Film Description: This Soviet political drama, directed by renowned Russian filmmaker Mikhail Romm, is an adaptation of a play by poet and journalist Konstantin Simonov. Released in 1948, the story is set entirely in America and follows Harry Smith, a former war correspondent who has previously spent times with, and has favorable opinions of, Russians. Smith is commissioned to write a book about the Soviet Union. However, it is quickly revealed to the viewer that Smith’s boss wants him to write a book titled, “Why the Russians Want War.” In this movie, the U.S. is not the land of free press or free speech, and newspapers are shown as being used by American imperialists to brainwash the American people and gear them up for war with the Soviet Union. It is worth noting that both in this film and in the director’s Meeting on the Elbe, it is the American elites that are shown to be the enemy and not the American people.
Scene 1: This opening sequence of the film is designed to show the class and racial divisions that permeate American society.
Scene 2: In this scene a “friend” of Harry’s pressures him into writing what his bosses want.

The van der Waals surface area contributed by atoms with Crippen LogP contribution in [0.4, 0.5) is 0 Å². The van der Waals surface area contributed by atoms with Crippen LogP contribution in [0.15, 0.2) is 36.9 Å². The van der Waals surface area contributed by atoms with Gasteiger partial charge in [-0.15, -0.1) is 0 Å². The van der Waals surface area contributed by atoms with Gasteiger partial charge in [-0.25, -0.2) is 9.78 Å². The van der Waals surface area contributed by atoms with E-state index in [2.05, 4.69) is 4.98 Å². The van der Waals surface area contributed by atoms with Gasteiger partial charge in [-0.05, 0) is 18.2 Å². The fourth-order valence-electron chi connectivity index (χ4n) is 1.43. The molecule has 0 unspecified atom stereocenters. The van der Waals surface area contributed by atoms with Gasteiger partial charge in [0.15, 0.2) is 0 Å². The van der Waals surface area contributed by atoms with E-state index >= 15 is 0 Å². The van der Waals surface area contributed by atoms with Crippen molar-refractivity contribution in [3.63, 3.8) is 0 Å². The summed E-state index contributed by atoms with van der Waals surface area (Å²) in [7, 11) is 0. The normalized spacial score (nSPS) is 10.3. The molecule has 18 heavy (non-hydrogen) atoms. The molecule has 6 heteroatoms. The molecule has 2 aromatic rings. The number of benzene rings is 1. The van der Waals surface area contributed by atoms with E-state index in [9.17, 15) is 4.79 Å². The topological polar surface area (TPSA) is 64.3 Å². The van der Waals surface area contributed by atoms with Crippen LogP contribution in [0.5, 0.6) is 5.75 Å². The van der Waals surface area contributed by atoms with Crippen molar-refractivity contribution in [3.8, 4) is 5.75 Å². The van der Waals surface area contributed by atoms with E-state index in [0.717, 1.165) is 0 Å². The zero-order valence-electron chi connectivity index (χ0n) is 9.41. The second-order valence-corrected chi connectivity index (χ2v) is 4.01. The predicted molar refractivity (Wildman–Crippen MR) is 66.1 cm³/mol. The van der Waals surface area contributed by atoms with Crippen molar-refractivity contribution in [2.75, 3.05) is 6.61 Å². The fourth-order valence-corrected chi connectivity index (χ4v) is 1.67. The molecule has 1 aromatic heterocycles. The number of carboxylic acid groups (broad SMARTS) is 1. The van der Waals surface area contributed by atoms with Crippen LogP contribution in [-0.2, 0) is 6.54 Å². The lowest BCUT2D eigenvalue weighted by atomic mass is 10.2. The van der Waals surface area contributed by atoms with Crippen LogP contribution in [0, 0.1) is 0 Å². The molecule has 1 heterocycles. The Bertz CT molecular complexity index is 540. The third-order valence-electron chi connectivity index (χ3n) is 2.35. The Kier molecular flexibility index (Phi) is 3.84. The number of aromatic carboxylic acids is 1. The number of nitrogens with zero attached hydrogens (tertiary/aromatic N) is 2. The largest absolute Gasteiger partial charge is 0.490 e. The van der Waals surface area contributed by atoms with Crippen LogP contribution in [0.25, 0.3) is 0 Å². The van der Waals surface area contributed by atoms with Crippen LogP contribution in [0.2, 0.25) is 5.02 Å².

Translation from Russian:
Harry: “You think that Kessler won’t come?
Friend: “We will see. Listen Harry, I edit the foreign sections of the big yellow papers, all the dirty undergarments of the world everyday go through my hands. Don’t be a child, America is now doing big politics, we need Europe, we need the Balkans, we need the far east and the near east, we need all the seas, all straits, all islands and half islands of the whole world. We need war and for war we need a “bad” Russia.
What you are reading now in 1946 it’s child’s babble. Read our newspaper in one or two years; it will seem like Goebbels is editing it. Today you are thrown out on the street, in two years those like you will sit in prison. Go to McPherson, apologize, redo the book and get the remaining money and go home and be as quiet as a mouse and let me go because we really never met (had this conversation).
Harry: “Roosevelt died too early.”
Friend: “What? I don’t think so, he died very much on time”
Harry: “I don’t understand.”
Friend: “I am always surprised about how strong important progressives political figures die at the very minute when it’s convenient for those near to them.”
Harry: “You have lost your mind!”
Friend: “No don’t think so.”
Harry: “You want to say that…”
Friend: “I don’t want to say anything, I am just surprised.”